How to Get the Most from Your 360 Results
Interpreting & Understanding the Results From Your 360-Degree Feedback Assessments
You probably already know that 360 assessments provide leaders with comprehensive feedback on their job performance from multiple perspectives, including the leader’s direct reports, peers, bosses, and superiors, as well as the leader’s own self-perception.
Additionally, assessments & 360s are critical tools that are used in a wide array of leadership development initiatives. Understanding their 360 feedback results are essential for helping leaders identify their strengths and development needs, and for improving their self-awareness around critical leadership competencies. Results also tell leaders what they need to do to improve and take their leadership skills to the next level.
Your 360 Results Can Help Prevent (and Predict) Career Derailment
At CCL, we’ve conducted many studies on the use of assessments and 360 feedback results.
We’ve also examined how executives can keep their career on track instead of derailing. “Derailed” is a term that Morgan McCall and Mike Lombardo coined nearly 50 years ago to refer to the careers of high-performing employees identified as having the potential to move up in the organization and take on higher levels of leadership responsibility, but who don’t live up to that evaluation of their potential. They plateau below their expected level of achievement, or they reach higher levels only to fail miserably, resulting in being demoted or fired. For these managers, their careers have derailed from the track that their organization had expected them to stay on.
By studying the traits of those who have derailed and those who made it to higher levels of the organization, our researchers have identified the characteristics that indicate a leader is more or less likely to derail. These are helpful to keep in mind when interpreting 360 feedback results. Among our findings:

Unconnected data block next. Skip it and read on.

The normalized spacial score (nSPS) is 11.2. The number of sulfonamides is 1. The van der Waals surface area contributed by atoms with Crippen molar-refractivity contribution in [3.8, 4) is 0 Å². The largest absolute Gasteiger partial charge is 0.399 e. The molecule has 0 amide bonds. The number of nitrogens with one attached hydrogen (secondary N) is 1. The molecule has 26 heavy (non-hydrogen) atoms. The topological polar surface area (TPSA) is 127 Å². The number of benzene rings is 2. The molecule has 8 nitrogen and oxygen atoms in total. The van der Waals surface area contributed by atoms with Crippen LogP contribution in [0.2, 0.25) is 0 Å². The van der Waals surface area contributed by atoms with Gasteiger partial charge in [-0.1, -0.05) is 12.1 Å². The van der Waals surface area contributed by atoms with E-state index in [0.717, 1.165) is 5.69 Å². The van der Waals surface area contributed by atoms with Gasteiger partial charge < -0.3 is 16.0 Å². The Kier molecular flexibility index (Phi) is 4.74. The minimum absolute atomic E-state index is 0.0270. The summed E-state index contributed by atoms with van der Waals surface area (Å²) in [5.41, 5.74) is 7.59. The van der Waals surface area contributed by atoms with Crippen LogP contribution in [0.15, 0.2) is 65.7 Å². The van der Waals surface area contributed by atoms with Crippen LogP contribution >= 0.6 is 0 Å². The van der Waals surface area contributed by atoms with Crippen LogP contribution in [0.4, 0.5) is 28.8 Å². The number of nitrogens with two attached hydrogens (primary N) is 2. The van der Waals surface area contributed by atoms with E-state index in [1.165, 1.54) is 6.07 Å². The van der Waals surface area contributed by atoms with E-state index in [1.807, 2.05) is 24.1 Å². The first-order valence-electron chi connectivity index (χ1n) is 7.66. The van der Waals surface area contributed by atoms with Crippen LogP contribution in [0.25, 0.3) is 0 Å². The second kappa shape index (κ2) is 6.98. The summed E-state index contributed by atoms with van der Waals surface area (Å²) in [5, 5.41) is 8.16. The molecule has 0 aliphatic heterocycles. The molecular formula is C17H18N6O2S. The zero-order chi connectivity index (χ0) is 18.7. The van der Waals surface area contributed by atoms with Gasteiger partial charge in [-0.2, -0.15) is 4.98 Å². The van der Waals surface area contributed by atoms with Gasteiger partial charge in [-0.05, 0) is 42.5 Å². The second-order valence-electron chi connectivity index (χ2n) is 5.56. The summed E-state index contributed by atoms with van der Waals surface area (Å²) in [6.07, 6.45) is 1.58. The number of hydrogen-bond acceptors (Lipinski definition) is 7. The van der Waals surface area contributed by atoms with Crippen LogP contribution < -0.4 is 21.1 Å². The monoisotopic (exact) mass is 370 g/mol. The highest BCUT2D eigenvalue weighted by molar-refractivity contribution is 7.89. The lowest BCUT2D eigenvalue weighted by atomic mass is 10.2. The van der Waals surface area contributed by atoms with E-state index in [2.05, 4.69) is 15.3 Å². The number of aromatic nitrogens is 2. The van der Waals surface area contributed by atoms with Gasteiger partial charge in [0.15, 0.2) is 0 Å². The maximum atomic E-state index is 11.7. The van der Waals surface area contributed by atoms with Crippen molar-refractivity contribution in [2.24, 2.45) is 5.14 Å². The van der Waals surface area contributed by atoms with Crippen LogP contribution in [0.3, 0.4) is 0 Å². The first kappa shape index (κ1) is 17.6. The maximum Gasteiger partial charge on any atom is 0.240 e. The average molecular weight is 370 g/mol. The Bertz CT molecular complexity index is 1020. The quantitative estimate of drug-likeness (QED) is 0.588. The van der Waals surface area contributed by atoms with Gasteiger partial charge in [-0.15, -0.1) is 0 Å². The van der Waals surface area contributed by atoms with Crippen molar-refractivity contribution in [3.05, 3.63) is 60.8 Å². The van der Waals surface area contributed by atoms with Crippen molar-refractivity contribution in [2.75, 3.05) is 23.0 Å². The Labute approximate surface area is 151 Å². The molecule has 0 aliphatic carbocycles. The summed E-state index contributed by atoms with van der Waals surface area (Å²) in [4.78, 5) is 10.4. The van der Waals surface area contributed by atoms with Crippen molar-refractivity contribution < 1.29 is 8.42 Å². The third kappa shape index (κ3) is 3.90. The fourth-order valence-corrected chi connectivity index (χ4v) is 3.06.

- Leaders with lower ratings in their 360 results on task and interpersonal aspects of leadership are at greater risk of derailing in their careers, as compared to leaders who have higher ratings of task and interpersonal leadership.
- Leaders’ self-ratings of their task and interpersonal leadership skills tend to be poor indicators of whether others perceive them to be at risk of career derailment.
- Peer, direct report, and supervisor ratings of task and interpersonal leadership in the 360 results report tend to be reasonably good indicators of whether a leader is perceived to be at risk of experiencing career derailment. Peer ratings tend to be the best predictor of whether a leader is at risk of derailing.
- When discrepancies exist in 360 results between self- and observer-ratings, over-raters (leaders whose self-ratings are higher than their observers’ ratings) tend to be perceived as being more at risk of career derailment than under-raters (leaders whose self-ratings are lower than their observers’ ratings).
How to Interpret Your 360 Results
3 Key Takeaways
Based on these findings, here are the 3 key takeaways from our study:
1. Improving your task and interpersonal leadership skills will likely reduce your risk of career derailment.
Task leadership includes the following work responsibilities:
- Delegating and organizing work;
- Setting a work team’s direction; and
- Taking charge or action when needed.
Interpersonal leadership includes the following:
- Praising direct reports for their hard work;